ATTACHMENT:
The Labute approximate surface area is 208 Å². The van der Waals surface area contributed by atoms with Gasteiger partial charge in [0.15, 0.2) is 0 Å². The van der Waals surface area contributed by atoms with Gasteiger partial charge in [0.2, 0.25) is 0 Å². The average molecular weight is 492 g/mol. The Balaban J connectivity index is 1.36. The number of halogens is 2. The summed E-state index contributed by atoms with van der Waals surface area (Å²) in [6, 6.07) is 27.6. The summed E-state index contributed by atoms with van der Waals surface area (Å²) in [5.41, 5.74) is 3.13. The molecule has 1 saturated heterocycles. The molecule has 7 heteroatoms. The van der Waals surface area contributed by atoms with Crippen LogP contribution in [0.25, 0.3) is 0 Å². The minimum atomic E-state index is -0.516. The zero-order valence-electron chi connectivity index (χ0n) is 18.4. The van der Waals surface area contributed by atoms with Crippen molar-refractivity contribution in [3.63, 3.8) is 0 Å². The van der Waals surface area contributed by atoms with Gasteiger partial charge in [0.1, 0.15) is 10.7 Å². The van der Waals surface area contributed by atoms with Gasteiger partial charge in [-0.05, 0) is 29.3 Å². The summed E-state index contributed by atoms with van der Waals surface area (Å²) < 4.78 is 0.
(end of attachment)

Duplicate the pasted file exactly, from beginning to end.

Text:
The Labute approximate surface area is 208 Å². The van der Waals surface area contributed by atoms with Gasteiger partial charge in [0.15, 0.2) is 0 Å². The van der Waals surface area contributed by atoms with Gasteiger partial charge in [0.2, 0.25) is 0 Å². The average molecular weight is 492 g/mol. The Balaban J connectivity index is 1.36. The number of halogens is 2. The summed E-state index contributed by atoms with van der Waals surface area (Å²) in [6, 6.07) is 27.6. The summed E-state index contributed by atoms with van der Waals surface area (Å²) in [5.41, 5.74) is 3.13. The molecule has 1 saturated heterocycles. The molecule has 7 heteroatoms. The van der Waals surface area contributed by atoms with Crippen LogP contribution in [0.25, 0.3) is 0 Å². The minimum atomic E-state index is -0.516. The zero-order valence-electron chi connectivity index (χ0n) is 18.4. The van der Waals surface area contributed by atoms with Crippen molar-refractivity contribution in [3.63, 3.8) is 0 Å². The van der Waals surface area contributed by atoms with Gasteiger partial charge in [0.1, 0.15) is 10.7 Å². The van der Waals surface area contributed by atoms with Gasteiger partial charge in [-0.05, 0) is 29.3 Å². The summed E-state index contributed by atoms with van der Waals surface area (Å²) < 4.78 is 0.